Ill. Credit Unions Answer State Treasurer's Call to Aid the Unbanked
An estimated 50 credit unions are slated to sign up for the "bank on" program that was started three years ago in California and is now expanding to other states with an eye to assisting the unbanked.
So far, more than half a dozen credit unions in Rockford and suburban Chicago have signed up for the program that was unveiled at press briefings coordinated by Giannoulias in Rockford, Aurora and downstate with the Illinois Credit Union League also taking part.
The "bank on" program is aimed at encouraging financial institutions to help the unbanked avoid payday loans and get access to financial counseling, Giannoulias said.
Illinois CU leaders taking part in the program have stressed that many minorities in cities like Rockford and Chicago "have been left behind in the traditional banking system."
Ed Berg, CEO of First Northern CU, Chicago, said by participating in the program, Rockford community groups and nonprofits "can refer people to our credit union who truly need our help. Without partner referrals, we may never be able to reach them."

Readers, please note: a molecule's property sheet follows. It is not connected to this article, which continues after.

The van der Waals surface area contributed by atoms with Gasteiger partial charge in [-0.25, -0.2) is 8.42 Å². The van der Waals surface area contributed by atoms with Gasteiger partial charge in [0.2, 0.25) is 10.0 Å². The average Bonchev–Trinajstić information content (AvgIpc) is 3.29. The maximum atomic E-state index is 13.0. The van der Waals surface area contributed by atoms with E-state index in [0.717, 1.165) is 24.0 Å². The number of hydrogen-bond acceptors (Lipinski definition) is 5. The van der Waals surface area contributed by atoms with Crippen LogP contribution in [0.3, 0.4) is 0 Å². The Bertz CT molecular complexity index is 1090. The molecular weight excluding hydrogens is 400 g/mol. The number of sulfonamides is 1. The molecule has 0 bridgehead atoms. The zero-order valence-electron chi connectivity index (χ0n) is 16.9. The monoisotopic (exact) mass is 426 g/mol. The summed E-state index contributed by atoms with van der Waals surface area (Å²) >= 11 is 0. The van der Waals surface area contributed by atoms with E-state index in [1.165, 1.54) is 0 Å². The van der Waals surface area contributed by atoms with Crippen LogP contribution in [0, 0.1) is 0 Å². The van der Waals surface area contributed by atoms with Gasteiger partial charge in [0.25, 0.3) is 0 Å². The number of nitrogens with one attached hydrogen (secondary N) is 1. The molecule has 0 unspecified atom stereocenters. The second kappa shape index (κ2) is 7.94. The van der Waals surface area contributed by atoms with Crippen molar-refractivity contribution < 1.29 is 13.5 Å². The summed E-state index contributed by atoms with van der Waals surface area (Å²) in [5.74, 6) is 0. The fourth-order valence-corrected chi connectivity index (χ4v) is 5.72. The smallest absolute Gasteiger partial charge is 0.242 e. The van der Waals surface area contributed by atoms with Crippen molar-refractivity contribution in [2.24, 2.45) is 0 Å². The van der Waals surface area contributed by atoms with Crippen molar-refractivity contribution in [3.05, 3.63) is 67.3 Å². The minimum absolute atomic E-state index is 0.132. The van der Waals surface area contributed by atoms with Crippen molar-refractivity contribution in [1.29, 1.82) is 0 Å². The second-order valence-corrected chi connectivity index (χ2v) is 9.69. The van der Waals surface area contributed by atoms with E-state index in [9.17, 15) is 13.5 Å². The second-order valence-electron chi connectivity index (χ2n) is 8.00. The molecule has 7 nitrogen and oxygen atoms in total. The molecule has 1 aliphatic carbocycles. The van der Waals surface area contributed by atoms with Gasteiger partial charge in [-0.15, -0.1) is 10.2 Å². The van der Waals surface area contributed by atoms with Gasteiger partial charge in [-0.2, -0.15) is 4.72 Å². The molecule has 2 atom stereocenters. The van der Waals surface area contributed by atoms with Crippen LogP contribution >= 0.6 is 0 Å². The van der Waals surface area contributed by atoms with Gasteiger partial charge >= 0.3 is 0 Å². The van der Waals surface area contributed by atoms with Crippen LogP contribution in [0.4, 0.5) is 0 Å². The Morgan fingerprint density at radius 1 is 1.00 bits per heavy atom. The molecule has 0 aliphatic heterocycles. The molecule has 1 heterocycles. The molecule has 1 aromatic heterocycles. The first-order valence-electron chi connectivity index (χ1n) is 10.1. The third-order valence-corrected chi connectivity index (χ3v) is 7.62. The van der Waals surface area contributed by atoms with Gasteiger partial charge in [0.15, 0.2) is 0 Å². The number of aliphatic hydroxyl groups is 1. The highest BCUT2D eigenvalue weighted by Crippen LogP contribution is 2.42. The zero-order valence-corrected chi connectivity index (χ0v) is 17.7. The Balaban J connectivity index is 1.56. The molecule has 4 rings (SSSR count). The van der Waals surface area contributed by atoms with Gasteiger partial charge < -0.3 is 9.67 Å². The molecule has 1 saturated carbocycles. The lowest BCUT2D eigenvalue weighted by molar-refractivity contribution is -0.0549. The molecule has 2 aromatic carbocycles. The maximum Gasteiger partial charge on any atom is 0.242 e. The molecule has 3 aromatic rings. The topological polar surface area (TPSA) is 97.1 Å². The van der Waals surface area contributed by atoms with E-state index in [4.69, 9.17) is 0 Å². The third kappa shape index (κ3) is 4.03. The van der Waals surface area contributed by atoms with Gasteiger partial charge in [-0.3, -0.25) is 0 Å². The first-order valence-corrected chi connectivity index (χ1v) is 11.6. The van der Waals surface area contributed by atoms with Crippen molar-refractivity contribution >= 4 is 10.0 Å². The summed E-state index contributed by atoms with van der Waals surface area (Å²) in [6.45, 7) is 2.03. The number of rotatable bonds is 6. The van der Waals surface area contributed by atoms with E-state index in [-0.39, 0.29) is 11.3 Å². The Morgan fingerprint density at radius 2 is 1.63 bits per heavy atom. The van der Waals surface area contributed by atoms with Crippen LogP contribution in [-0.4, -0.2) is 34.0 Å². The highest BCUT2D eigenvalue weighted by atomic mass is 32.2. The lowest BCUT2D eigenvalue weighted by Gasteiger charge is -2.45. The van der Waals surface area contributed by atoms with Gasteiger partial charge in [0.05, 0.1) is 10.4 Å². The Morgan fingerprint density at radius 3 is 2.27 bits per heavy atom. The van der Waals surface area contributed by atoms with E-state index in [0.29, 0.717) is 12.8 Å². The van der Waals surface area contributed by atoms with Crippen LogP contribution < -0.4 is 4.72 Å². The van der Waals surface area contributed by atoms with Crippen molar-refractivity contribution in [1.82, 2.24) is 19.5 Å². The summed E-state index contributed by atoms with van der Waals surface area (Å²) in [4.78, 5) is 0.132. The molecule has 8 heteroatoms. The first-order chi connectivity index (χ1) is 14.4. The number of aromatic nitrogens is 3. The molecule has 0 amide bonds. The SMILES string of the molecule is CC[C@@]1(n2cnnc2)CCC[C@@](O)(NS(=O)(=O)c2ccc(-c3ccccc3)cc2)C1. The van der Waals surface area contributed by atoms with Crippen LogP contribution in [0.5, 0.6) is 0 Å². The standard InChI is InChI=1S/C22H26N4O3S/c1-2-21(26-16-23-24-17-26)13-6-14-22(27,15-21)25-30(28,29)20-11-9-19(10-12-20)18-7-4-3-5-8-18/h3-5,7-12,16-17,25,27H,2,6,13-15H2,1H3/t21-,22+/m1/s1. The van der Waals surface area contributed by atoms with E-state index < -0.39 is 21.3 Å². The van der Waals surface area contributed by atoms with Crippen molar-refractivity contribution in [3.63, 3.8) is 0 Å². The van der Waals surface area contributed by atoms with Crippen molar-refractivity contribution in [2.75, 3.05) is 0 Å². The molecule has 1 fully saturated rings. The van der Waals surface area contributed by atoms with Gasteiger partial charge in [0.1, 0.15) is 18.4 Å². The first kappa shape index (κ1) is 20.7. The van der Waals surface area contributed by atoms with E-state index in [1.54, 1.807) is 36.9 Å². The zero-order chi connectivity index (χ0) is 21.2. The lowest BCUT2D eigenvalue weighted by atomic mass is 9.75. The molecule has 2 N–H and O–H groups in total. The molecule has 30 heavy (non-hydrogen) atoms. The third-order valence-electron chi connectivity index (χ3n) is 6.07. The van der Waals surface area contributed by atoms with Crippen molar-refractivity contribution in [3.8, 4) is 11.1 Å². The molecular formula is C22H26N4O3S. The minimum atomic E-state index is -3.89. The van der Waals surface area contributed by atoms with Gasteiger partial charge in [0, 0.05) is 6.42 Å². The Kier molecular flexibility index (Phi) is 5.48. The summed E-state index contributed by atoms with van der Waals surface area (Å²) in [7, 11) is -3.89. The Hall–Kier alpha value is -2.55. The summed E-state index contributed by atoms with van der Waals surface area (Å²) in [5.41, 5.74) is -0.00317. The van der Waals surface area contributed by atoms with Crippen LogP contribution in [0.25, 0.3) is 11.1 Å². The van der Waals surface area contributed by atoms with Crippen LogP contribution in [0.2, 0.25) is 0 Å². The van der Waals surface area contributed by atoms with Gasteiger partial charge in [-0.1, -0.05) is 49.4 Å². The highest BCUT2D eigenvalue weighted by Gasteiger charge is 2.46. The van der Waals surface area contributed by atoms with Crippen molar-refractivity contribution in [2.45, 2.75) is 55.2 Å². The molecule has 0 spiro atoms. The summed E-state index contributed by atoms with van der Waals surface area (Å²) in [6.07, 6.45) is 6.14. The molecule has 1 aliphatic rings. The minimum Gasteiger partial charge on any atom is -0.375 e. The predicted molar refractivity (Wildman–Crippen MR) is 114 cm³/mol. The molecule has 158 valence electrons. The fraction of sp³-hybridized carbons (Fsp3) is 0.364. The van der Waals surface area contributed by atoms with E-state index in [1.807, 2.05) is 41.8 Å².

Karen Jurasek, president/CEO of Generations CU in Rockford, said many of the nonprofit partners in the program provide essential services, such as housing and job training, "but their clients lack the skills necessary to manage their housing expense and their paycheck."
A study by the Pew Charitable Trust found that Rockford, a manufacturing city of 160,000 and once an auto making hub, is home to 4,600 unbanked households, "which means these households rely on check cashers, payday lenders and pawn shops to cash checks, pay bills or wire or borrow money instead of using a bank or credit union."
Jurasek of Generations noted that many of the unbanked "have a language barrier or lack transportation," which hinders access to financial institutions. He said the "Bank On Rockford" program is a "dynamic program that provides a conduit" to these individuals.
The average unbanked household in Illinois pays $574 a year just to cash payroll checks, leaving $22,376 in remaining income, said Giannoulias.
"Too many Rockford residents are ripped off by check cashers and payday lenders and become trapped in an endless spiral of debt," said the state treasurer.